CHECK(VALUE >= 10)

    NOT NULL;

CREATE DOMAIN AllPlace AS CHAR(100)

    NOT NULL;

CREATE DOMAIN AllSex AS CHAR(1)

    CHECK(VALUE IN ('М','Ж'));

CREATE DOMAIN AllIssuePlace AS CHAR(100)

    NOT NULL;

      CREATE DOMAIN AllNote AS BLOB;

All domains except AllSex and AllNote have an argument NOT NULL. It prohibits missing data in all columns of the table PassportData that are defined on the AllCode, AllSeries, AllNumber, AllPlace, and AllIssuePlace domains. We already wrote about this for the domains of the table PhoneTypes.

In fact, the domain AllSex also does not allow for an empty value. Its argument CHECK(VALUE IN ('M', 'F')) precisely indicates the set of allowed values. Thus, only the domain AllNote allows entering no values. Recall that the absence of a value in a relational DBMS table cell is denoted by the special determinant NULL.

The argument CHECK(VALUE >= 10) of the domain AllNumber defines the left end of its integer values range. The right end of the range is determined by the maximum value of the data type INTEGER of the Interbase DBMS. Usually, such things are determined by the Customer, based on the business processes specifics.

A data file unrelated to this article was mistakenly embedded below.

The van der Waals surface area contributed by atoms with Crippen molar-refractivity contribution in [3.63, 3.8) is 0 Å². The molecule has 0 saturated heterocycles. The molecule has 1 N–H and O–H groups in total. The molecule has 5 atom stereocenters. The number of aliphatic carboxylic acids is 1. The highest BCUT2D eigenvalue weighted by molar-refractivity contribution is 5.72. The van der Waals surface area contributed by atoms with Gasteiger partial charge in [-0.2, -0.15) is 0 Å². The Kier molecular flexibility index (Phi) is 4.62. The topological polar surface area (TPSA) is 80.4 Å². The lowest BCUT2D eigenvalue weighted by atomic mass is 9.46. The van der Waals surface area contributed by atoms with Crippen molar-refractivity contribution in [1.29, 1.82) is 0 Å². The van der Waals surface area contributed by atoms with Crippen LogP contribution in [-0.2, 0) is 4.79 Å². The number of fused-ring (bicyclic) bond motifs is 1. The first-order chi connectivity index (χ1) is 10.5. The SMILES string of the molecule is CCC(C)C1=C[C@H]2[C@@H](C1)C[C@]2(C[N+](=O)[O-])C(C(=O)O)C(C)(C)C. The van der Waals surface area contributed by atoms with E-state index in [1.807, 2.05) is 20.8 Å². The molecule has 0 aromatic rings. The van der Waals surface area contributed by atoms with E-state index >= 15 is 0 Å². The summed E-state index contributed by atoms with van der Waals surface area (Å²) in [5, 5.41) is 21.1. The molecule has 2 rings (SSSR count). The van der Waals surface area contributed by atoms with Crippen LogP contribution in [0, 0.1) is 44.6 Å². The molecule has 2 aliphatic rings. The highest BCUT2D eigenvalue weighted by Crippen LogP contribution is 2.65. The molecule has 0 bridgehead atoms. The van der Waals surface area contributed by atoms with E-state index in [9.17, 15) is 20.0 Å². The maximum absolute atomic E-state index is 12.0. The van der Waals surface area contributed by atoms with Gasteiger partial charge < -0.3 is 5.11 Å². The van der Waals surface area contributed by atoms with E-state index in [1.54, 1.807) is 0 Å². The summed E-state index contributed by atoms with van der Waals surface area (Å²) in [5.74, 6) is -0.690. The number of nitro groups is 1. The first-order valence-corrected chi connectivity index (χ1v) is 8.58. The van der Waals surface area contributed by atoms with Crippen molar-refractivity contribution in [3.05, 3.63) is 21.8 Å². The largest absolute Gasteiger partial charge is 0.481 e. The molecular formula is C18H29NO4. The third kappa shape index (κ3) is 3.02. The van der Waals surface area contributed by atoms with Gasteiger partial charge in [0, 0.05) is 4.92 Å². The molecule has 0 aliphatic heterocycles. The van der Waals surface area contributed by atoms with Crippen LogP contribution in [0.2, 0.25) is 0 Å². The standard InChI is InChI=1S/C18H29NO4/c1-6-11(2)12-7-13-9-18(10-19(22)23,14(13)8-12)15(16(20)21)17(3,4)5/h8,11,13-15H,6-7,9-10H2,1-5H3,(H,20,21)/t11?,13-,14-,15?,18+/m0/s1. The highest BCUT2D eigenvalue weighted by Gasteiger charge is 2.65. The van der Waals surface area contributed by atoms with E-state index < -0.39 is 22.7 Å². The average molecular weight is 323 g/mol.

After defining all the required domains, we can create the table PasportData:

CREATE TABLE PasportData

    (Code AllCode,

    Series AllSeries,

    Number AllNumber,

    Birthday DATE NOT NULL,

    BirthPlace AllPlace,

    Sex AllSex,

    IssuePlace AllIssuePlace,

    IssueDate DATE,

    Note AllNote);

The attribute Code is the primary key of the relationship "PASSPORT DATA" in the database "LIBRARY" logical model. It is absent in the physical model of the table PasportData (table B.4). Instead, the triggers BfrInsInPasportData and BfrUpdInPasportData are defined in the database "LIBRARY". They ensure the Passport entity integrity by eliminating the addition of data about two different documents with the same values for the primary key Code and the compound potential key Series, Number. You will know the details after publishing the SCRIPT-file that implements the physical model of the database "LIBRARY" in the Interbase DBMS.

Table B.4

Specification of the table PassportData (“PASSPORT DATA”)
Headline Column name Type Length Key
1 Code Code INTEGER    
2 Passport series Series CHAR 2  
3 Passport no. Number INTEGER    
4 Date of birth Birthday DATE    
5 Place of birth BirthPlace CHAR 30  
6 Sex Sex CHAR 1  
7 Place of passport issue IssuePlace CHAR 100  
8 Data of passport issue IssueDate DATE    
9 Notes Note BLOB    

 

B.6. Table Librarians ("LIBRARIANS")